WARNING: All technical data in this publication, especially for handloading, reflect the limited experience of individuals using specific tools, products, equipment and components under specific conditions and circumstances not necessarily reported in the article and over which the National Rifle Association (NRA) has no control. The data has not otherwise been tested or verified by the NRA. The NRA, its agents, officers and employees accept no responsibility for the results obtained by persons using such data and disclaim all liability for any consequential injuries or damages.
Pictured above: The venerable National Match 1911A1 still soldiers on.
One often-overlooked aspect of handloading highly-accurate pistol ammunition is the amount of crimp and its effect on accuracy. Please note this pertains to loading for semi-autos—revolver crimp techniques address some quite different issues.
Briefly, different amounts of taper crimp are used with various handloads to obtain best accuracy. The amount is based on bullet weight, powder burn rate and charge, plus other factors. It is not unusual for our Custom Firearms Shop to vary a load’s crimp in degrees of 0.001 inch and re-test for finest accuracy.
Brass is also important to pistol accuracy. While accurate ammunition can be loaded using brass of mixed parentage, that is not conducive to finest results, particularly at 50 yards. It is important for the serious handloader to use brass of the same headstamp, and ideally one lot number, to maximize uniformity.
Uniformity of the case overall length (OAL) as it comes from the factory is also important to achieving utmost accuracy. A uniform case length (best measured after sizing) will contribute to greater consistency of crimp, neck tension, ignition/burn of powder charge, etc. Cartridge case-length consistency varies from lot to lot, as well as by maker. Some manufacturers are more consistent in this dimension than others.
Given the volume of ammunition consumed by active pistol competitors, using inexpensive, mixed surplus brass for practice, particularly at the “short line” (25 yards), is understandable. However, for the “long line” (50 yards), purchasing and segregating a lot of high-quality brass to be used strictly for slow-fire is a wise idea. Similarly, pay attention to primer brands, powder types and charges, etc. Evaluating accuracy with a Ransom or other machine rest at 50 yards can quickly reveal the effect of changes made to handloading recipes.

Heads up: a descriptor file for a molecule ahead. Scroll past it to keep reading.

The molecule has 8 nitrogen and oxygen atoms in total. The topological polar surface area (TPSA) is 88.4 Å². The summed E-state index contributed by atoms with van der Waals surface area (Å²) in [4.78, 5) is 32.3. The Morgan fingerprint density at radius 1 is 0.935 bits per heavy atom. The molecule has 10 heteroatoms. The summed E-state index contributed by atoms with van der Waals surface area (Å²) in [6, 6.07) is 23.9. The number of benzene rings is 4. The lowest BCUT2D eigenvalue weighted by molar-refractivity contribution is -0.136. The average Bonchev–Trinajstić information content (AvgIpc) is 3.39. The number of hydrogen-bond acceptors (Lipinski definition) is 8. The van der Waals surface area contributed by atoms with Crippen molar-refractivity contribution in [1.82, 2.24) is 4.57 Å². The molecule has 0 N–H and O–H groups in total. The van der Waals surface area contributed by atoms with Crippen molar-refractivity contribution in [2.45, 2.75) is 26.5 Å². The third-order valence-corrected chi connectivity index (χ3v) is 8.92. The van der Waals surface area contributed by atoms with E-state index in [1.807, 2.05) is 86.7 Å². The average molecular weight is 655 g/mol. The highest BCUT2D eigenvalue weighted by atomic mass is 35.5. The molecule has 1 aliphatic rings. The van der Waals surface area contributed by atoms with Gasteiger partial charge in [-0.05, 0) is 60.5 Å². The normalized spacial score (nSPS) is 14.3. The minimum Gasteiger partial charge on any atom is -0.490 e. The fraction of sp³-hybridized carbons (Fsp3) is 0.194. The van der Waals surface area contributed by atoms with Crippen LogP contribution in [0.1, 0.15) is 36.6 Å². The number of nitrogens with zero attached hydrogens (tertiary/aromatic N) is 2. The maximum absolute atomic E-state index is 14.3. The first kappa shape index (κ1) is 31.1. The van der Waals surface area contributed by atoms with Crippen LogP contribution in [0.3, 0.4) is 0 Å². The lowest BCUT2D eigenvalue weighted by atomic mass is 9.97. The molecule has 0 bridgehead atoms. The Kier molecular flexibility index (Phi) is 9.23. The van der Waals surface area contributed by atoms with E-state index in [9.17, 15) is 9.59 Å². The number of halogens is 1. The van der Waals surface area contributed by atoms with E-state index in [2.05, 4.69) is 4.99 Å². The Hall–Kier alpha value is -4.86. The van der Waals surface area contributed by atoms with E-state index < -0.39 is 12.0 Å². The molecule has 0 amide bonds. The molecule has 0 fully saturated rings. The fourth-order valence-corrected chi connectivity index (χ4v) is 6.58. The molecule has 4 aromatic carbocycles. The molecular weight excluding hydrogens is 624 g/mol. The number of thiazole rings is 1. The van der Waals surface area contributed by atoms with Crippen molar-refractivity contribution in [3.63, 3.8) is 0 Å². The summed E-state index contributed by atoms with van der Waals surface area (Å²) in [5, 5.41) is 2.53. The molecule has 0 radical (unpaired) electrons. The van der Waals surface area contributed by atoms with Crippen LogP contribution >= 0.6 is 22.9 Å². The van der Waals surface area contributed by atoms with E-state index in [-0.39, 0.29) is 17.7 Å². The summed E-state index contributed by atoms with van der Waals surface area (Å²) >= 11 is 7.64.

Bullets are another vital issue. First, there is the question of FMJ vs. JHP. A friend of this writer spent decades making and accuracy-testing rifle and pistol bullets during quality control testing for a major bullet manufacturer. In his experience, making highly-accurate FMJ bullets is much more difficult than making highly-accurate JHP’s, in large part due to the way the jackets are formed. Small die changes could affect accuracy of FMJ lots dramatically.
The Civilian Marksmanship Program (CMP) now allows “safe, jacketed ammunition” in Excellence-in-Competition (EIC) Service Pistol matches, although wadcutter ammunition is prohibited. Thus, the option to use very accurate JHP designs simplifies the life of CMP SP shooters in pursuit of the prestigious Distinguished Pistol Shot badge.
During the days when FMJ bullets were required, accuracy-testing each lot and setting aside the best for 50-yard use was very important. This practice is still wise; however, finding very accurate lots of JHP’s should be much easier. Those who must use FMJ’s should buy the largest quantity bullets possible that are known to be accurate, to ensure adequate availability and quality.
Hopefully, these tips will be helpful to any pistol shooters interested in accurate handloads, not just precision shooters. Small tweaks to your normal routine can pay big dividends in improved accuracy and make practice and competition more rewarding. Stay safe, and good shooting!